I’m sure most, if not all, your experiences volunteering as a doula need to be kept confidential, but would you be able to share some typical or composite experiences from working with different clients?
These are composites of clients and the names are pseudonyms.
Marina wants to keep this pregnancy but has an eight-month-old daughter at home and just started a new job. She tells me she’s certain she can’t be a good mom to her daughter, financially or emotionally, if she has another baby so soon. She cries during and after the procedure. She tells me that she knows she “has to do this” for her daughter, but it hurts a lot. She naps a little in the recovery room and I give her my phone number when she leaves.
Leslie, who is trying to escape an abusive partner, tells me that she fears that bringing this pregnancy to term would keep her forever tied to him. She has a warm smile and is very open with me as she describes the shelter where she is staying with her two young children and the restraining order she has against her husband. She flinches a few times during the procedure but is able to talk through it and is surprised when it’s done. She tells me it was much quicker and easier than she thought it would be. The social worker who did her counseling prior to the procedure gave her a lot of resources and I make sure she has a chance to speak to the social worker a second time before she leaves.
Deana emphatically refuses my proffered hand and snarls at the nurse. Later, in the recovery room, she apologizes, telling me, through tears, that these last few weeks have been really stressful. She loves the hot pack I’ve given her and we talk about how to make one at home by filling a large sock with rice, tying off the end, and sticking it in the microwave. She assures me that she is going to go home and sleep this afternoon and will make sure her partner pampers her.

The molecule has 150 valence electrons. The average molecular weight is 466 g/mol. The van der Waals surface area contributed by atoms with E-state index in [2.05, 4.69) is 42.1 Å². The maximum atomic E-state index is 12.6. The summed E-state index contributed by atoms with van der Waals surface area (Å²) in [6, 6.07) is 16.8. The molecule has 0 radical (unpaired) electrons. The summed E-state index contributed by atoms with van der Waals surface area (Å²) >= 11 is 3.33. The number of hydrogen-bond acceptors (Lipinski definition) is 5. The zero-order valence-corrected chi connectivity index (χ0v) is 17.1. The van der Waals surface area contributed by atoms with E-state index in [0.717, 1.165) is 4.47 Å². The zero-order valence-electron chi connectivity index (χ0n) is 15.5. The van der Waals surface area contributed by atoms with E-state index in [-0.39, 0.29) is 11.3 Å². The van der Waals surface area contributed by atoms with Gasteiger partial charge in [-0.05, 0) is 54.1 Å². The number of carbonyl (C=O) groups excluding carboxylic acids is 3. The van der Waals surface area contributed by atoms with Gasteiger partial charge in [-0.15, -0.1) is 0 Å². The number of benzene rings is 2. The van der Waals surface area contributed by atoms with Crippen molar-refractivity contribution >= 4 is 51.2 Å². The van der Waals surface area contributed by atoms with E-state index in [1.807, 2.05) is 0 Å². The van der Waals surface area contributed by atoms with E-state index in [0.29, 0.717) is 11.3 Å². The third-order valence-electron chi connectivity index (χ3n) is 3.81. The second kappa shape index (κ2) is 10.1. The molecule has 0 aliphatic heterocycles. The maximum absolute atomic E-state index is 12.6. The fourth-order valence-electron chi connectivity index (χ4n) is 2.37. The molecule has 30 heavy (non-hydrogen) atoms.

Would you mind also sharing some of your own feelings from doing this work?
Being an abortion doula is an incredible privilege. I’m stepping into a person’s life for just a brief moment – an hour or two, sometimes less, for first trimester procedures, or several hours over two or three days for second trimester procedures. And yet, during this short time period, the client and I share a very intimate experience. I have the opportunity to ease her pain, to listen to her, to validate her choices, to hold her hand. I often find myself humbled by our clients’ strength and so grateful that I can be a part of this experience. Many of our clients have difficult stories to tell and bearing witness to these experiences can take its toll emotionally. But more times than not as I leave a site after a full day, I feel uplifted.
So how does one actually become an abortion doula?
For those living in the New York City area, we recruit new doulas once a year and provide an intensive two-day abortion doula training for our new volunteers. To receive the application when it’s next posted, you can join our mailing list by visiting our website.
I’m excited to say that a lot of other full-spectrum doula groups are springing up across the country (Check the list at the end of the post). If you live in an area with no current abortion doula service and are interested in starting your own (please do!), we would love to support you in any way we can. Please visit our website for more information about how to set up a training with us and join our networking circle. We also provide trainings for hospitals, clinics, medical schools, and more.
If readers want to learn more about the work of abortion doulas, what resources can they access?
Our website and the websites I referenced below provide a lot of additional information. Readers can also check out this article in Women’s eNews for more details about the work The Doula Project does.
List of Local Doula Projects
And soon the DC Doulas for Choice Collective!